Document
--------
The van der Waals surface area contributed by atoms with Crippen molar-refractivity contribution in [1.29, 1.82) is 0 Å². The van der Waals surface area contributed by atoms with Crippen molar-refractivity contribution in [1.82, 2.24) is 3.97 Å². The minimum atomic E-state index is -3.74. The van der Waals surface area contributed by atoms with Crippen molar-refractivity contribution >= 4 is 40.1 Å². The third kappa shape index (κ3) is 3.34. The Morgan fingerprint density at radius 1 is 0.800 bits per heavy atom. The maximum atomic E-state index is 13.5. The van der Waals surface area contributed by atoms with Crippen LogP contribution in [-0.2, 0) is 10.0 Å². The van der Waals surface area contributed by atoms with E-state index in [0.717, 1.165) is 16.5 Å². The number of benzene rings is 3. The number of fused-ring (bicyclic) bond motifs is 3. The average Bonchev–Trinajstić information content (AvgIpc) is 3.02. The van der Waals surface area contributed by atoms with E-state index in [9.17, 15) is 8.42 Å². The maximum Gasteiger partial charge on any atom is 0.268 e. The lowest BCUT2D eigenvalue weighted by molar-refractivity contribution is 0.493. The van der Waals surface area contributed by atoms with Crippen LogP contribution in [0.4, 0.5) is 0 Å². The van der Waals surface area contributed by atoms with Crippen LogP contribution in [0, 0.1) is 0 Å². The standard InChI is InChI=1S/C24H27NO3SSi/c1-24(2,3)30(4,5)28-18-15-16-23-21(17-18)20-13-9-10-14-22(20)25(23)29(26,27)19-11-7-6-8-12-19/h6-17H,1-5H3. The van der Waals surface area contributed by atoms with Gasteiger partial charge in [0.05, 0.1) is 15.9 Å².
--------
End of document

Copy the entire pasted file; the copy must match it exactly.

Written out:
The van der Waals surface area contributed by atoms with Crippen molar-refractivity contribution in [1.29, 1.82) is 0 Å². The van der Waals surface area contributed by atoms with Crippen molar-refractivity contribution in [1.82, 2.24) is 3.97 Å². The minimum atomic E-state index is -3.74. The van der Waals surface area contributed by atoms with Crippen molar-refractivity contribution >= 4 is 40.1 Å². The third kappa shape index (κ3) is 3.34. The Morgan fingerprint density at radius 1 is 0.800 bits per heavy atom. The maximum atomic E-state index is 13.5. The van der Waals surface area contributed by atoms with Crippen LogP contribution in [-0.2, 0) is 10.0 Å². The van der Waals surface area contributed by atoms with E-state index in [0.717, 1.165) is 16.5 Å². The number of benzene rings is 3. The number of fused-ring (bicyclic) bond motifs is 3. The average Bonchev–Trinajstić information content (AvgIpc) is 3.02. The van der Waals surface area contributed by atoms with E-state index in [9.17, 15) is 8.42 Å². The maximum Gasteiger partial charge on any atom is 0.268 e. The lowest BCUT2D eigenvalue weighted by molar-refractivity contribution is 0.493. The van der Waals surface area contributed by atoms with Crippen LogP contribution in [0.4, 0.5) is 0 Å². The van der Waals surface area contributed by atoms with Crippen LogP contribution in [0, 0.1) is 0 Å². The standard InChI is InChI=1S/C24H27NO3SSi/c1-24(2,3)30(4,5)28-18-15-16-23-21(17-18)20-13-9-10-14-22(20)25(23)29(26,27)19-11-7-6-8-12-19/h6-17H,1-5H3. The van der Waals surface area contributed by atoms with Gasteiger partial charge in [0.05, 0.1) is 15.9 Å².